Texas Law Shield Independent Program Attorney Emily Taylor:
So, how should you handle a police encounter when you’re driving in your car and all of a sudden you see the flashing red or blue lights behind you? Well, first thing is pull off to the right side of the road as
quickly as possible. If it’s nighttime, put on your dome light. If it’s daytime, roll down your windows.
When the officer approaches your window, just be calm, polite and follow all of his instructions. If you’d like to have further clarification about what he needs from you, asking a calm question is never a bad idea. He’ll instruct you specifically as to how he wants you to behave. What happens if when you get pulled over you have a Texas license to carry a handgun? Well, the law in this area is a little bit confusing. So, we’ll walk through it.
First of all, if you have a license to carry, the only time you’re legally obligated to show it to the officer is when you are, in fact, carrying, so if you have a gun in your car and you have a license to carry, you should hand over that license with your driver’s license. Now, this is what starts to get a little bit confusing.
Technically there is no penalty for failing to hand over the license. The law is on the books. The law says you must hand it over if you’re carrying. However, the legislature has failed to include a penalty in this law. So, if you forget, if you decline to hand over your license, nothing bad is going to happen to you except that you might have an angry officer on your hands.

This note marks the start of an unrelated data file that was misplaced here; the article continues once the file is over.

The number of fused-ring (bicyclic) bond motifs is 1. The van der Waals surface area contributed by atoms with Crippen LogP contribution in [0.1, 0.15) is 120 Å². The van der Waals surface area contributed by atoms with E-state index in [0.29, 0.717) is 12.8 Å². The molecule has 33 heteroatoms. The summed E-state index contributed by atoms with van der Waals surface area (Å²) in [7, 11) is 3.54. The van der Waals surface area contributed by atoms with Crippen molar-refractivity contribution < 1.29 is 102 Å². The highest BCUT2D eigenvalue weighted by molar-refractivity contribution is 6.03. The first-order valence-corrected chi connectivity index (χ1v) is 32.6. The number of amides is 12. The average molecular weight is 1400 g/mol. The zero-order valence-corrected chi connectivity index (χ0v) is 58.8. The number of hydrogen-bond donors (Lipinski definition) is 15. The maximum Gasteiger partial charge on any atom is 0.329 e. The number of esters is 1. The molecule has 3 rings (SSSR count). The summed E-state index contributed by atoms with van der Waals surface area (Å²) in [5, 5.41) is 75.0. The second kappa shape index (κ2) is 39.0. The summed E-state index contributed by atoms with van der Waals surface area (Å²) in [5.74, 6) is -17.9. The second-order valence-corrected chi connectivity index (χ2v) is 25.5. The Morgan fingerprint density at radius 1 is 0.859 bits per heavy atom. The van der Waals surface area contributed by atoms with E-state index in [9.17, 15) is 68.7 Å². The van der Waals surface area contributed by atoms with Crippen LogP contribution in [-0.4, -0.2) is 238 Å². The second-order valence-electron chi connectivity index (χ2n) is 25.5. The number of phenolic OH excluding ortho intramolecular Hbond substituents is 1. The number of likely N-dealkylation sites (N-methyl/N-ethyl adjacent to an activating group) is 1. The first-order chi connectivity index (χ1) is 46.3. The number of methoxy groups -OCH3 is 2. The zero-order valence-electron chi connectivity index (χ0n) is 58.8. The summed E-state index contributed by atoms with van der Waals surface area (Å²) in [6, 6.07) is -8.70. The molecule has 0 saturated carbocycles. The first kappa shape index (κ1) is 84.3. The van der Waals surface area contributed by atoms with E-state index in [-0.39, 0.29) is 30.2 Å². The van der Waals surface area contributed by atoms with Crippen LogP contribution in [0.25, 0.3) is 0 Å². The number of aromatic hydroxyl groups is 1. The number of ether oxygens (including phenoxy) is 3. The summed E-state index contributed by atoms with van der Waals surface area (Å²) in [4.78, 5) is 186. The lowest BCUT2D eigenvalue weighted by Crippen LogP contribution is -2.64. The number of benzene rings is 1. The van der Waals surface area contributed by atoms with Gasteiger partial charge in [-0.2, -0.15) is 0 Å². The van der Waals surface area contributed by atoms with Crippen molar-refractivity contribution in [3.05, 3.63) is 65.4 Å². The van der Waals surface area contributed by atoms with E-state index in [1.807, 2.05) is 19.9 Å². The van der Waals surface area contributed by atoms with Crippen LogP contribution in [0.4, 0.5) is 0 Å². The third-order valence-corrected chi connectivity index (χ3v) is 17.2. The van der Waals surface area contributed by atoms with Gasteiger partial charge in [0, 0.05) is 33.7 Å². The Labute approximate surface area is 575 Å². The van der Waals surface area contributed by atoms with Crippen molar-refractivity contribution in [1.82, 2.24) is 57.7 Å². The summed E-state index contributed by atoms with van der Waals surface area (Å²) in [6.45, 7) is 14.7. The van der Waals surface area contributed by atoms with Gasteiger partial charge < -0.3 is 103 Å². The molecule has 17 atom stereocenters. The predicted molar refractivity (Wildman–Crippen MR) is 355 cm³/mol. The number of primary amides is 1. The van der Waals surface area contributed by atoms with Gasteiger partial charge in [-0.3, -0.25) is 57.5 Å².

Frankly, we recommend that any time you have a license to carry a handgun and you’re pulled over, you should hand over your license to carry with your driver’s license. Even if you’re not carrying, even if you don’t think you should have to, it’s just something that can be helpful in your traffic stop. The officer will oftentimes already know that you have one from having run your driver’s license when he pulled you over. And officers tend to like people who have a license to carry. It might make your traffic stop a little bit more pleasant.
What happens if you have a gun in your car when you’re pulled over? Do you have an affirmative duty to tell the officer about the presence of weapons? No, actually you don’t. And in fact, we recommend that you not affirmatively disclose this information. It could complicate a traffic stop that would otherwise be very ordinary, very run-of-the-mill. If you have a license to carry, you should hand it over and your officer will probably say, Is there a gun in the car?
Absolutely, be honest. Tell them exactly where it is. Don’t reach for it when he asks you that, but make sure he knows where it is in the car. If you don’t have a license to carry and he just happens to ask you this question, “Do you have anything in the car I should know about, any weapons, firearms?”, of course be honest. But we recommend not disclosing this information before you’re asked.
Do the police need a warrant to search your car after you’ve been pulled over? No. Actually this is one of the largest exceptions to the warrant requirement. All a police officer has to do is articulate that he has probable cause that there’s evidence of a crime in your vehicle. So long as he can say he has probable cause, he’s allowed to search your car, no warrant required.